Courts sometimes hear the most bizarre cases. Lawyers are
currently firing phasers across a California courtroom arguing in
legalese over whether Klingons are real, and whether they are
protected under copyright.
For those who don't know a Klingon from a Ferengi, they are
a fierce alien warrior species in the popular Star Trek
world created for a TV series and a string of blockbuster
It all began when a Star Trek fan made his own amateur
short movie called Axanar, including Klingons, and stuck
it on YouTube where it was viewed two million times.
It was just for fun, but Paramount Pictures and CBS Studio went
to war when the amateur filmmaker raised half a million dollars
through Crowdfunding to make a second, more lavish film. The
studios stepped in, arguing they have exclusive rights to Star
Trek and everything in it, and sued the amateur filmmaker for
breach of copyright.
Studio lawyers told the court the studios have exclusive rights
to Star Trek"props, character makeup, costumes, sets,
fictional language, events and fictional history".
Axanar's producer fired back, arguing the Klingon
language is an idea or a system, and therefore "not
The studios ducked that blast, firing back that a language is
only useful when it can be used to communicate with people
"and there are no Klingons with whom to communicate".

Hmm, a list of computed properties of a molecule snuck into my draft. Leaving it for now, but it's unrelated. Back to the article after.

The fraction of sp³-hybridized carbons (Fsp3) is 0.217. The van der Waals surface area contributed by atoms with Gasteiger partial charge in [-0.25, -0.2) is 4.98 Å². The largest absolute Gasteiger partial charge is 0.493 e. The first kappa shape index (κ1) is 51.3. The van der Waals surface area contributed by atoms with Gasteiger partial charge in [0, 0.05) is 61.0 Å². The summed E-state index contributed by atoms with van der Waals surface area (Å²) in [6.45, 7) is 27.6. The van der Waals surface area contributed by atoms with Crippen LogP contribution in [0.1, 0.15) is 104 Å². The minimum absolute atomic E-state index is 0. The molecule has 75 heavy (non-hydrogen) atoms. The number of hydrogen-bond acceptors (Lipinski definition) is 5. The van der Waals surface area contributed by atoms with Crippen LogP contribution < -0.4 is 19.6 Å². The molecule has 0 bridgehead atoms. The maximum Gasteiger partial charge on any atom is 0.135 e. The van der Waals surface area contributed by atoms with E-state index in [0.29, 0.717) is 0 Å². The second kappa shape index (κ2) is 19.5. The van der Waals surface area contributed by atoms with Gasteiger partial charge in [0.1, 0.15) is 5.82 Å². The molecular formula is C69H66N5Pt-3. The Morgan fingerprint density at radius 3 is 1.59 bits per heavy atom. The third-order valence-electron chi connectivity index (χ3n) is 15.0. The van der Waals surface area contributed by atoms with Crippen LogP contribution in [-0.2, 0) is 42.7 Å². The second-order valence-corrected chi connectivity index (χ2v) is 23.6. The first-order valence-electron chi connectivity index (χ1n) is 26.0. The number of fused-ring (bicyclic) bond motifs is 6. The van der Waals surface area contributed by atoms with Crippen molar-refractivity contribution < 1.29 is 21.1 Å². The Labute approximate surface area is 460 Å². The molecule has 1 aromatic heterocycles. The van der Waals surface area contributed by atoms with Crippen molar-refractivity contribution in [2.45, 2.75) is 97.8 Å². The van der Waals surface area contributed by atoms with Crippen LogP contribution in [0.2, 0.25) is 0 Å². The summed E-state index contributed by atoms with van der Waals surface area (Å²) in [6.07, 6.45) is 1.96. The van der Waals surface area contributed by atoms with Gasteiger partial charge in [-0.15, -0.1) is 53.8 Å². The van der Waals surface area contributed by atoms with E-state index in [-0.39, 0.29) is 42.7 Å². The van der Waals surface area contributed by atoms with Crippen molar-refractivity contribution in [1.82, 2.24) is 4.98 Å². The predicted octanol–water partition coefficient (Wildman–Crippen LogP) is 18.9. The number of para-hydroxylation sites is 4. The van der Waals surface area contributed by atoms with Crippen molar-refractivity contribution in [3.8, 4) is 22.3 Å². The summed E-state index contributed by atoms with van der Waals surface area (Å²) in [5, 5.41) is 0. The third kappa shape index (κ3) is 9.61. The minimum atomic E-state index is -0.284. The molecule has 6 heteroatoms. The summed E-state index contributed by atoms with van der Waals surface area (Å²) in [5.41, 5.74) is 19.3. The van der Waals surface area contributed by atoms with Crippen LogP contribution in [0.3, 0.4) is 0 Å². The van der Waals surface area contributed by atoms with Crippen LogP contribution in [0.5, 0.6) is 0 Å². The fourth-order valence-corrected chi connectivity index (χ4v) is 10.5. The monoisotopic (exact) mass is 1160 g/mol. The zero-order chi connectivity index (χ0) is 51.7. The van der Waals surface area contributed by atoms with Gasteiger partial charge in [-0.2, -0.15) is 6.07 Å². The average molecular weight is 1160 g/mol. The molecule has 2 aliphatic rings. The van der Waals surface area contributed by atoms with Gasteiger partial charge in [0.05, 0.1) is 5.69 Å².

Trek fans around the world who dress as Klingons and speak the
guttural language - yes a Klingon dictionary does exist –
were mortified. After all, Shakespeare's Hamlet has
been translated into Klingon, A Christmas Carol has been
performed in Klingon on stage in Chicago, and the online Klingon
Language Institute offers lessons in how to speak Klingon.
Axanar's lawyers argued Star Trek's creators
had drawn on previous inventions in science fiction such as ray
guns, aliens with pointy ears, laser pistols, flying saucers and
Anneka Frayne, lawyer with Stacks Law Firm, said the case opens
an interesting legal conundrum.
"If some humans are speaking and communicating in Klingon,
is it therefore a real language, or just a copyrighted creature
creation for a science fiction franchise? Are fans who dress up in
Star Trek outfits breaching copyright?
"What about languages invented for other fictional stories
such as Elvish from Lord of the Rings, Dothraki from
Game of Thrones, and Na'vi from the film
Avatar. Can studios claim copyright on vampires,
werewolves, fairies, elves and goblins when they have existed in
folklore for hundreds of years?"
At the moment the case doesn't have any application to
copyright law in Australia, unless of course, the Klingons
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The Ugg boots case revolves around who holds the trade mark rights to the word 'Ugg' in relation to sheepskin boots.
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